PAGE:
CARLSBAD — For the most part, San Diego County dodged a bullet regarding this year’s fire season.
A few smaller wildfires have ignited, but compared to Northern California, Los Angeles and parts of San Bernardino County, this region has been relatively unscathed.
Large reasons for the county’s ability to effectively tackle those blazes igniting in areas such as Valley Center, Chula Vista and Ramona are its preparedness and tight relationships, said Carlsbad Fire Chief Mike Calderwood, who also is responsible for area coordination.
And while the county avoided catastrophic damage, the Santa Ana winds rolled through last month putting the city on high alert for potential wildfires, according to David Harrison, the city’s emergency preparedness manager.
“I typically look out a week,” Harrison said of his preparation.
Due to elevated and extreme conditions, the city virtual activated its emergency operations center (EOC) with city staff and the Certified Emergency Response Team (CERT) at the ready.
Tension remains high, though, even as conditions are returning to normal, Harrison said. He said conditions had city staff on notice during three, two-day periods over the last several weeks in case a threat made its way to the city.
As a result, Harrison also notified CERT in case of an emergency. He runs the CERT program and sent out several emails during October clarifying the conditions and what actions may need to be done to support city staff.
Harrison, along with Carlsbad Fire Chief Mike Calderwood and others, review daily reports from the National Weather Service and San Diego Gas & Electric, which provides more granular data for the cities.
Harrison said SDG&E has more than 150 weather stations throughout the county providing up-to-date information on conditions in specific areas, such as the coastal and inland parts of the city. This info, combined with the NWS, allows the city to coordinate its pre-planned responses faster and more efficiently, such as activating the EOC virtually, Harrison said.
“We use it to validate what the National Weather Service is putting out, too,” he added of the SDG&E reports. “They can give us very localized reports. Because of the large number of weather stations and they’re highly trained meteorologists, who are subject matter experts in fire weather.”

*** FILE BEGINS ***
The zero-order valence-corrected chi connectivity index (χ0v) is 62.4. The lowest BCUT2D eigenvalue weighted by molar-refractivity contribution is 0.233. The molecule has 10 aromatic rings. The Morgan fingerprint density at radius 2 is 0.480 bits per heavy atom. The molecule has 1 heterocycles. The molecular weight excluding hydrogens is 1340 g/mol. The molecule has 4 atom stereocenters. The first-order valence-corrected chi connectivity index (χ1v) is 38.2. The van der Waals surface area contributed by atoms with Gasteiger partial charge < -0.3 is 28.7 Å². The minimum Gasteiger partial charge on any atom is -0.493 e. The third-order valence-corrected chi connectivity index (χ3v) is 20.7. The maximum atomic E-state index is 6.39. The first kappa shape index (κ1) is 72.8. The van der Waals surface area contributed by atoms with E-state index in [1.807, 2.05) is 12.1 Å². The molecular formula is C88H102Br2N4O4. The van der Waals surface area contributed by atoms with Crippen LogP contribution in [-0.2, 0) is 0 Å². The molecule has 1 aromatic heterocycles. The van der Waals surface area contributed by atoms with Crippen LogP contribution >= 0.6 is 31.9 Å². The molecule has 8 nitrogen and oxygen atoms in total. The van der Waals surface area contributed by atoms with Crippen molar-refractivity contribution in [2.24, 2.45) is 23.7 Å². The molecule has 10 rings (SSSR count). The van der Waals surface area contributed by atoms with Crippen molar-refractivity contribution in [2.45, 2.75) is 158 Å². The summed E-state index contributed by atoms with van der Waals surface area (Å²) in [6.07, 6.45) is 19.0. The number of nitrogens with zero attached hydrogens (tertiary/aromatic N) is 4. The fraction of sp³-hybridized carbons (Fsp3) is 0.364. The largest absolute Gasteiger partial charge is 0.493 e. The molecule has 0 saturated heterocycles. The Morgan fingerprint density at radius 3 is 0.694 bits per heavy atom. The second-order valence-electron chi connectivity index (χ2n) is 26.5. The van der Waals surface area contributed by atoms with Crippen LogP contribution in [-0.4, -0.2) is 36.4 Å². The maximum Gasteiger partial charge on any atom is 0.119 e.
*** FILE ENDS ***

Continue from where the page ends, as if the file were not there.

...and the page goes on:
Calderwood said the years spent building relationships, reassessing plans and having pre-planned responses in the ready were also how the county avoided much larger wildfires. He stressed the relationships with such agencies as CalFire, the county and other local departments as the reason for quick responses and controlling fires.
Calderwood said October was “fairly standard” for the region, noting higher winds and lower humidity.
“There were some successes this year and a lot of it comes from the relationships that the fire departments across the entire county, how strong those relationships are,” he said. “Those decisions will benefit the San Diego region in the best possible way to mitigate those fire emergencies.”
Looking forward, Harrison said conditions are returning to normal and the winds are calmer, thus decreasing the extreme levels. However, the eastern part of the city is still at an elevated level, although conditions are slowly moving back to normal.
Calderwood said residents should remain vigilant as conditions and fuel beds are still dry, so it is important to understand one’s surroundings.
“Be mindful of any activity that can create a spark … and limit those activities,” he said.